Victory! Move-in fee legislation upheld in King County Superior Court

Press Release:

Court upholds Seattle Move-in fee legislation, marking major win for tenant protections

Tenant advocates are celebrating a major win Friday after King County Superior Court ruled in favor of Seattle’s Move-in Fee legislation, which requires landlords to accept payment plans for move-in costs like security deposits.

“This win comes at a critical moment in Seattle’s history. We are in the midst of a regional housing crisis that is hitting poor tenants and people of color hardest,” Washington CAN Political Director Xochitl Maykovich said. “This win affirms what Washington CAN members have been arguing since the beginning of our campaign to pass Move-In Fee legislation: Common-sense regulations can win in city councils, and they can also hold up against the landlord lobby’s lawsuits, no matter how much money landlords invest in these anti-tenant efforts. I hope lawmakers throughout King County can be heartened by this decision, knowing that legislation to ease the financial burden renters face is legally and ethically sound policy.”

Background:  Seattle’s Move-In Fee legislation was passed unanimously by Seattle City Council in 2016. The policy capped the move-in costs landlords could charge tenants and requires landlords to accept payment plans for these fees. The Rental Housing Association of Washington filed a lawsuit against the city over the policy in 2017.

Washington tenants call out the landlord lobby

Tenants from across the state joined together July 18 to call out the unjust practices of Washington state's landlord lobby at their legal forum. 

The Rental Housing Association, RHA, has been lobbying against tenant protections and rights relentlessly, even though landlords already have broad powers across the state. So tenants stood up at RHA's forum and demonstrated the power we have -- together -- to push back against landlord lobbyists. 


Dozens of advocates and tenants showed up to the protest, including Oscar, a mariachi singer who got us all dancing. 

But it was also an event that featured important stories from tenants and supporters across the state who are fighting against obscene rent hikes and laws that oppress tenants. 

According to police on the scene, RHA called the police preemptively, asking them to attend the event, since they knew we would attend the forum in protest. We laughed that off, since, of course, we're there to share our story and demonstrate our political power. Maybe that's scary to landlords.  

Regardless, Washington CAN was so proud to stand with tenants and advocates fighting for the same basic goals: tenant rights and protections. Hearing our stories and seeing each others' smiling faces filled us with pride. Together, we can win. 


Activists demand Trump administration reunite families

Dozens of activists from across the Puget Sound, gathered together midday on a weekday to call out the Trump Administration for the horrifying treatment of immigrant and refugee families.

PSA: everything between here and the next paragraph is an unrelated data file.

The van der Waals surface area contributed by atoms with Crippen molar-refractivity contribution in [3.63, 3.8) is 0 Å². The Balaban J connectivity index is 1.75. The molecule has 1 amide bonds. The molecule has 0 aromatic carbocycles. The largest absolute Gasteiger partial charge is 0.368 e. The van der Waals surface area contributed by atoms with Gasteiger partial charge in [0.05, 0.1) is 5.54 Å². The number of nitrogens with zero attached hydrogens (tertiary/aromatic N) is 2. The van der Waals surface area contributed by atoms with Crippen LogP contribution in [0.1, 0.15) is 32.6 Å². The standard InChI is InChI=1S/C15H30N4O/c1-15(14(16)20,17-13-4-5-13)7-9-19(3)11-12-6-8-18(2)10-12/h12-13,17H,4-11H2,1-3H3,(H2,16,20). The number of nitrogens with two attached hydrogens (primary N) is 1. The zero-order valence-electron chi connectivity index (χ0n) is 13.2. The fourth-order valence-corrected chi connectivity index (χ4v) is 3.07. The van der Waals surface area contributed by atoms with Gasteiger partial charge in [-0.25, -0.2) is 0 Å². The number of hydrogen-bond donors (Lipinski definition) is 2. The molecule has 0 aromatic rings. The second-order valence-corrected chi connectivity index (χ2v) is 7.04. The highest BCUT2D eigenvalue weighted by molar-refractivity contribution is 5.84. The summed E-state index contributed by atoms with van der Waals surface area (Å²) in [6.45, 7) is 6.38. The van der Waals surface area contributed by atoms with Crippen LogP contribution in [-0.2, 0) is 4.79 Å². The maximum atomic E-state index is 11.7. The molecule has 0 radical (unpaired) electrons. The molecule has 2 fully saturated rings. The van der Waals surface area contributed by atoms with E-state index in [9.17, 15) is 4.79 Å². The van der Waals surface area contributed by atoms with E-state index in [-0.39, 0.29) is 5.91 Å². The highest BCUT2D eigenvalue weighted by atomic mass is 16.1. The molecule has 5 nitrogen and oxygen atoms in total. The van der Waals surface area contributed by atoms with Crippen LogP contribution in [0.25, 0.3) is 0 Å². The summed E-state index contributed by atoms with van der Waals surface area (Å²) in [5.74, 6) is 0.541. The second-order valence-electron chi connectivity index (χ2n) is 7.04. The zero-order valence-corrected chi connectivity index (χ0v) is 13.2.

Washington CAN joined other immigrant-rights organizations; Casa Latina, the Washington BUS and Westside Baby; with around 70 demonstrators to stand in front of the U.S. Citizenship and Immigration Services (USCIS) office in Tukwila. Activists placed thousands of children's shoes on the sidewalk to represent the thousands of children who were torn from their parents at the border. We called the demonstration: Ponte en Mis Zapatos (Put Yourself in My Shoes), and it was part of a weeklong series of protests calling out the Trump administration for their despicable family separation policy.


Several speakers told their stories of immigration and discrimination. We were particularly honored to support the children at the event who wanted to speak out to demand justice for their peers. 

Though the event was focused on a somber issue, we took space to celebrate childhood, because truly, that's what we are fighting for. The children separated at the border from their families deserve a nurturing childhood. We remembered this by watching some of the children perform a traditional dance. We will keep fighting until families are restored and this type of policy is replaced by humane practices that prioritize people and our communities. 


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Federal Way tenants fight against landlord's "move out" fees


Tenants in a Federal Way complex were shocked when, at the end of their lease, they were sent bills for thousands of dollars for what the landlord said were for repairs and cleaning. 

One tenant, Maria, left at the end of her lease at the Kitts Corner Apartments. Mold was infesting her apartment and her property managers dismissed her concerns, treating her rudely. They never came to her apartment to make repairs. When she left, the property owners kept the security deposit, but they also charged her an additional $2,600 for "repairs."

Well, when we hear about this type of injustice, we stand by you and demand just treatment. About 15 of us marched into the property manager's office at the Kitts Corner Apartments and delivered a demand letter, asking to set up a meeting to go over tenants concerns. 

We will update you when we get a meeting scheduled.